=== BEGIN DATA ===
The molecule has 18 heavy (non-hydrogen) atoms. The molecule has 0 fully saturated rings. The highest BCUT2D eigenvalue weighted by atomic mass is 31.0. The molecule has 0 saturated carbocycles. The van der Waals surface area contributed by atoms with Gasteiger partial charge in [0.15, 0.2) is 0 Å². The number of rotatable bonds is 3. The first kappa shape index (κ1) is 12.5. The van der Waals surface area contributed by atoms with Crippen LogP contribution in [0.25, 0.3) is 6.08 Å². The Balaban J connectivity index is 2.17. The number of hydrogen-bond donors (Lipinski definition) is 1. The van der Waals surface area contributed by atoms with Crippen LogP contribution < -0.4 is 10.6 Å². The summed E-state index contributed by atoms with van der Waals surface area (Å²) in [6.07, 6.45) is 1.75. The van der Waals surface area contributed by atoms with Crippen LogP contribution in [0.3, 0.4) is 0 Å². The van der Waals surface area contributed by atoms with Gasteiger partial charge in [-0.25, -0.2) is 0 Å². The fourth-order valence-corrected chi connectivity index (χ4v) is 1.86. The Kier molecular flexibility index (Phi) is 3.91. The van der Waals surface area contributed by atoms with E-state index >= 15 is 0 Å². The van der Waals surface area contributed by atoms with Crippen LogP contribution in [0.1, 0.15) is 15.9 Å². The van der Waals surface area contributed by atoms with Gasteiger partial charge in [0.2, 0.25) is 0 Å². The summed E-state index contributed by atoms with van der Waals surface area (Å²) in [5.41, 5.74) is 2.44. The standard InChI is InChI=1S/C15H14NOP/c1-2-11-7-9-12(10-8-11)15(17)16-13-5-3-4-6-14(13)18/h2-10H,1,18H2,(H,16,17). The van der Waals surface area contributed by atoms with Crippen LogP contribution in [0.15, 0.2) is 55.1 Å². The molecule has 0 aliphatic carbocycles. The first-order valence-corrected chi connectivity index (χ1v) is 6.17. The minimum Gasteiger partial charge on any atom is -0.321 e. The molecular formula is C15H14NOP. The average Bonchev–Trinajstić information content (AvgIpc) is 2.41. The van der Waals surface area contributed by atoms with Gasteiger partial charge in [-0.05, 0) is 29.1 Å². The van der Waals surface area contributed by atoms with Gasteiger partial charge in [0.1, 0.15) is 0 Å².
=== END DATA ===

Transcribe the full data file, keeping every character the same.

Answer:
The molecule has 18 heavy (non-hydrogen) atoms. The molecule has 0 fully saturated rings. The highest BCUT2D eigenvalue weighted by atomic mass is 31.0. The molecule has 0 saturated carbocycles. The van der Waals surface area contributed by atoms with Gasteiger partial charge in [0.15, 0.2) is 0 Å². The number of rotatable bonds is 3. The first kappa shape index (κ1) is 12.5. The van der Waals surface area contributed by atoms with Crippen LogP contribution in [0.25, 0.3) is 6.08 Å². The Balaban J connectivity index is 2.17. The number of hydrogen-bond donors (Lipinski definition) is 1. The van der Waals surface area contributed by atoms with Crippen LogP contribution < -0.4 is 10.6 Å². The summed E-state index contributed by atoms with van der Waals surface area (Å²) in [6.07, 6.45) is 1.75. The van der Waals surface area contributed by atoms with Crippen LogP contribution in [0.3, 0.4) is 0 Å². The van der Waals surface area contributed by atoms with Gasteiger partial charge in [-0.25, -0.2) is 0 Å². The fourth-order valence-corrected chi connectivity index (χ4v) is 1.86. The Kier molecular flexibility index (Phi) is 3.91. The van der Waals surface area contributed by atoms with E-state index >= 15 is 0 Å². The van der Waals surface area contributed by atoms with Crippen LogP contribution in [0.1, 0.15) is 15.9 Å². The van der Waals surface area contributed by atoms with Gasteiger partial charge in [0.2, 0.25) is 0 Å². The summed E-state index contributed by atoms with van der Waals surface area (Å²) in [5.41, 5.74) is 2.44. The standard InChI is InChI=1S/C15H14NOP/c1-2-11-7-9-12(10-8-11)15(17)16-13-5-3-4-6-14(13)18/h2-10H,1,18H2,(H,16,17). The van der Waals surface area contributed by atoms with Crippen LogP contribution in [0.15, 0.2) is 55.1 Å². The molecule has 0 aliphatic carbocycles. The first-order valence-corrected chi connectivity index (χ1v) is 6.17. The minimum Gasteiger partial charge on any atom is -0.321 e. The molecular formula is C15H14NOP. The average Bonchev–Trinajstić information content (AvgIpc) is 2.41. The van der Waals surface area contributed by atoms with Gasteiger partial charge in [-0.05, 0) is 29.1 Å². The van der Waals surface area contributed by atoms with Gasteiger partial charge in [0.1, 0.15) is 0 Å².